How to Calculate Capital Gains Sale of Investment Property on Which Mortgage Is Owed?

Capital gain is your taxable profit on the sale of investment property.

Capital gain is your taxable profit on the sale of investment property.

When you sell an investment property, such as a duplex, Uncle Sam taxes you on your capital gain. This gain is the difference between your selling price and purchase price with some adjustments for various costs. In some real estate transactions, a buyer becomes responsible for an existing mortgage on a property. If this occurs when you buy or sell your rental property, you must include the loan amount in your capital gain calculation. If you pay off your mortgage when you sell your investment property, the loan does not affect your capital gain.

Add any closing costs you paid when you purchased the investment property. Such costs might include commissions, title fees or attorney fees. Exclude any costs to obtain a new mortgage, such as points. For example, assume you paid $10,000 in commissions and $2,500 in other closing costs. Add $10,000 and $2,500 to get $12,500.

Add your Step 1 result to the amount you paid for the property. If you took over an existing mortgage on the property, add the loan amount to this step’s result. If you obtained a new loan to buy the property, do not add the loan amount. In this example, assume you paid $100,000 cash and took over a $600,000 existing mortgage on the property. Add $12,500, $100,000 and $600,000 to get $712,500.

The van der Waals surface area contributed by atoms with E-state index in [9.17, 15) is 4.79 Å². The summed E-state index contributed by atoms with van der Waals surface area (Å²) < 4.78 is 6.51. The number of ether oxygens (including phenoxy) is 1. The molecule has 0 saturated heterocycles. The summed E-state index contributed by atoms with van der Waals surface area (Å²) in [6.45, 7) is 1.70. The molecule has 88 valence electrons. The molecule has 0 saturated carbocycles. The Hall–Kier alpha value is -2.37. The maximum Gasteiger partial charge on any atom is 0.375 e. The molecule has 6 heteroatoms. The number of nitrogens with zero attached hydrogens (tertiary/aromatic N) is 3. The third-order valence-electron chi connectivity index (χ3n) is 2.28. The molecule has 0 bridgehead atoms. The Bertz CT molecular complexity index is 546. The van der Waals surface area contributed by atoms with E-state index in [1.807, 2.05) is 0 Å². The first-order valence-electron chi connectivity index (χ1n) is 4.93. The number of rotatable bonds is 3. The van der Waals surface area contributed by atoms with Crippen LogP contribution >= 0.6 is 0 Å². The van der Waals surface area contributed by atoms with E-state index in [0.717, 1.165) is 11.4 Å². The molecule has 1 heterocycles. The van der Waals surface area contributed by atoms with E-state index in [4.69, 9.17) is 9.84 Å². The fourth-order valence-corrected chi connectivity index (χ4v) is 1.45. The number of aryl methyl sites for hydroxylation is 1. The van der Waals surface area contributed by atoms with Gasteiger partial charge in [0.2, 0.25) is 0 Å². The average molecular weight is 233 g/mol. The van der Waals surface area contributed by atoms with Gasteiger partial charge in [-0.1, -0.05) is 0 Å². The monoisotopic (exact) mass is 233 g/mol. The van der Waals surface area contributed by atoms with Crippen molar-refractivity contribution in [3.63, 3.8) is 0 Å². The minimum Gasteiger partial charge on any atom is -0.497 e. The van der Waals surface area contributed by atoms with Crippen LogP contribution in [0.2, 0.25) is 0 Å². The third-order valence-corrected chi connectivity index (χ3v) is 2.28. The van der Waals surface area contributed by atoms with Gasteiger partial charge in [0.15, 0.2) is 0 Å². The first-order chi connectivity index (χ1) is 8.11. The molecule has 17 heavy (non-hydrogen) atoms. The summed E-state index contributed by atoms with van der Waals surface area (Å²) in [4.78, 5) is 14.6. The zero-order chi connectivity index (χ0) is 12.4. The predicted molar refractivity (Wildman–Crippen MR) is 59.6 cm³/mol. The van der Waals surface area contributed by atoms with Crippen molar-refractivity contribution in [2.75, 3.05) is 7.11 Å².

Find out the total depreciation you took on the property and the total amount you spent on capital improvements from your records. Depreciation is a tax deduction to account for wear and tear. A capital improvement is a permanent addition that increases the property’s value or extends its life. Such improvements might include a new bedroom or garage. In this example, assume you took total depreciation of $200,000 and spent $15,000 on capital improvements.

Add the total capital improvements to and subtract the total depreciation from your Step 2 result to figure your adjusted basis. In this example, add $15,000 to $712,500 to get $727,500. Subtract $200,000 from $727,500 to get an adjusted basis of $527,500.

Subtract any closing costs you paid when selling the property from the total cash you received from the buyer. If the buyer took over the existing mortgage on the property, add the loan amount to this step’s result. In this example, assume you paid $10,000 in closing costs, received $300,000 cash from the buyer and transferred a $500,000 mortgage to the buyer. Subtract $10,000 from $300,000 to get $290,000. Add $290,000 and $500,000 to get $790,000.

Subtract your adjusted basis in Step 4 from your Step 5 result to calculate your capital gain. A negative result represents a capital loss. Concluding the example, subtract $527,500 from $790,000 to get a capital gain of $262,500. This is the taxable portion of your sale. Your specific tax on this amount depends on various other factors.

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